American Airlines has kept busy with their recent ventures to remain ahead of the airline game.
In an effort to acquire the overseas traveler market seeking extra perks at a lower price, American will be the first U.S. airline to offer a premium economy cabin on international flights. The revamped product will include an unprecedented 38 inches of legroom, extendable foot, leg and headrests, larger seat-back monitors, as well as new and improved menu options with complimentary wine, beer and spirits. The new international Premium Economy launch date is set for November 4, when American begins flying its fleet Boeing 787-9 Dreamliner.
American also plans to retrofit its existing fleets in a $3 billion investment. The Dallas-based airline will be granting AAdvantage rewards members the exclusive opportunity to test drive the new product with free upgrades. Seats will go on-sale to the general public beginning in the new year.
In a separate venture, American Airlines has joined forces with the U.S. Transportation Security Administration (TSA) by investing $5 million to install next generation security screening technology, to expedite security screening wait-times. The new technology will automate functions that are currently carried out manually, allowing passengers a swifter move through security checkpoints.
The TSA and American Airlines plan to introduce automated security checkpoints at four major airport hubs this fall: Los Angeles International Airport, Chicago’s O’Hare International Airport, Dallas/Fort Worth International Airport and Miami International Airport.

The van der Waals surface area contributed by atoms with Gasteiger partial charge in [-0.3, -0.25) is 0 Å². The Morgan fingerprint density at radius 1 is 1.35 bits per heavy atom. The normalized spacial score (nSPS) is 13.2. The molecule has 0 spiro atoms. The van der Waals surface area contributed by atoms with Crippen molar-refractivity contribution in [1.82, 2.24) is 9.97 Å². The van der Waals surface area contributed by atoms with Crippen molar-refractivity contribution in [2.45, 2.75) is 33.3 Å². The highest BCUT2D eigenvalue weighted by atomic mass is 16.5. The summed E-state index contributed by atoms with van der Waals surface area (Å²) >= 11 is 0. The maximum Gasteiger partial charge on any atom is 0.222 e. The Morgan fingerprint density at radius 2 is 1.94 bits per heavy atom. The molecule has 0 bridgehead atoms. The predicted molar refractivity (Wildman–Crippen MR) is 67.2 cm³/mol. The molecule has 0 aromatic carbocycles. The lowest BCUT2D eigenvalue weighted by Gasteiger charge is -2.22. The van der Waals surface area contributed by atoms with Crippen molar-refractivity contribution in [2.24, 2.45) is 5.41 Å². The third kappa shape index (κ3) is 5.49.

American predicts the solution will reduce the security screening process by nearly 30 percent according to chief operating officer, Robert Isom. Here is what to expect:
Automated belts that draw bags into the X-ray machines, and return bins back to queue after screening is complete.
Bags with a potential threat will be diverted, allowing bins behind to continue through without disruption.
Property bins that are 25 percent larger than the bins in regular screening lanes.
Radio Frequency Identification (RFID) tags will be attached to each bin to guarantee the correct bag is pulled in the event further screening is required.
Cameras linked to the X-ray image of the bag’s contents capture photos outside of the bag.
American Airlines is also partnering with the TSA to pilot use of computer tomography scanners (CT scanners) to screen carry-on bags at Phoenix International Airport starting later this year. If successful, passengers will no longer have to remove laptops, liquids and gels from their bags during security screening.
We equally expect other major airlines to follow suit in the near future as a response to the growing concern for airport security screening. Airlines are stepping up to improve the safety of their passengers and perfect the security screening process.